Here is a graph comparing four time series. The orange line is excess Trailing One Year CPI shelter inflation above Core Inflation. In an unconstrained market, this should have a mean near zero. The green line is the rent inflation required to justify home prices if we assume a required real yield on homes that is unresponsive to interest rate changes. It is fixed at 3.3%, which is the 65 year average. The blue lines assume that 1995 aggregate home prices require no expected excess rent inflation. The light blue line shows the expected excess rent inflation that would have been required to justify home prices over time if home yields track long term real treasury yields. The dark blue line assumes that owner-occupiers require a yield equal to 80% of long term real treasury yields, reflecting tax advantages of owning, plus a constant 1.4% yield premium, reflecting things like liquidity and non-diversification. The net effect is to make home prices less responsive to changes in the real yield.
I think actual market behavior in equilibrium, is probably similar to the dark blue line. One could play around with the specifications, but the range of expected rent inflation that reasonable specifications would suggest, on the national aggregate level, even at the top of the market in 2005, is within the range of rent inflation that has been persistent.
In the previous posts I had reproduced graphs for individual cities. I am not going to reproduce those here. Relative rent expectations between cities would be the same.
But, thinking through this, I think I have turned away from the intuition I was following way back when I started this series of posts. When I started the series, I had kind of figured out that most of the change in home prices was due to the rise in actual rents plus the sharp decline in real long term interest rates. I suspected that the remaining portion of the rise in home values was due to increased demand because low interest rates lowered the barrier to ownership, increasing demand and lowering the "alpha" that comes from limited access to an asset class. (Here's an old post with a visualization.) And, I suspected that tax benefits that accrue only to owner-occupiers added to the destabilization of the bust by creating a price gap between owner-occupiers and potential diversified buyers that might have been able to fund homes outside the retail mortgage market.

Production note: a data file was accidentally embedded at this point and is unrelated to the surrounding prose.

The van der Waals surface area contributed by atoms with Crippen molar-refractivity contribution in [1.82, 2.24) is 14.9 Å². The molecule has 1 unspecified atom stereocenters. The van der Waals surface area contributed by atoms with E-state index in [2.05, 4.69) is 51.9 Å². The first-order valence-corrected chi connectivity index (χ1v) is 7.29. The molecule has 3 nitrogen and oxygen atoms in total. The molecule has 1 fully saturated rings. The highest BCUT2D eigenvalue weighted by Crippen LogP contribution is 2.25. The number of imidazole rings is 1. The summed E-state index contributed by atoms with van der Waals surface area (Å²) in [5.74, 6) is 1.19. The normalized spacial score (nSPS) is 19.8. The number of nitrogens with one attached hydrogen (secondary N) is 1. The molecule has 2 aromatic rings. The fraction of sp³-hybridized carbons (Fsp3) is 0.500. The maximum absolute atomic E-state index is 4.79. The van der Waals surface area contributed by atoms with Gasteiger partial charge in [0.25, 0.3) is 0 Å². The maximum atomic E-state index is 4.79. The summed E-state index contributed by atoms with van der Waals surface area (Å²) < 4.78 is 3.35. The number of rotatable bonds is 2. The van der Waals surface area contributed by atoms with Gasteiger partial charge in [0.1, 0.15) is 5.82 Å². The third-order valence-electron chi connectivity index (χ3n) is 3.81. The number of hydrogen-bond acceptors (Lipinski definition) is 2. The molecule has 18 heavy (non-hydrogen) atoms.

Where I thought I had a novel approach was in identifying the low long term interest rates with tight monetary policy instead of loose monetary policy. Monetary policy is generally thought to work through short term interest rates. Long term rates, especially those that would effect values on a perpetuity like a home, are a different matter, and the secular trend of lower long term real rates may be mostly unrelated to monetary policy. In addition, a long term secular trend of tight monetary policy since the 1970s means that the inflation premium embedded in long term nominal rates is also low, because inflation expectations are low. So, I thought, "Ah, ha!" persistently tight money caused demand to push home prices up because it lowered long term interest rates mainly through lower inflation, but also possibly by lowering real rates. This led to creative lending policies, because the monthly payment was very manageable, and households with little savings could trade an easier down payment for a slightly higher monthly payment. In a high inflation, high interest rate environment, the monthly payment is the constraining factor, so previously, during loose monetary eras, like the 1970s, households weren't enticed into that trade-off.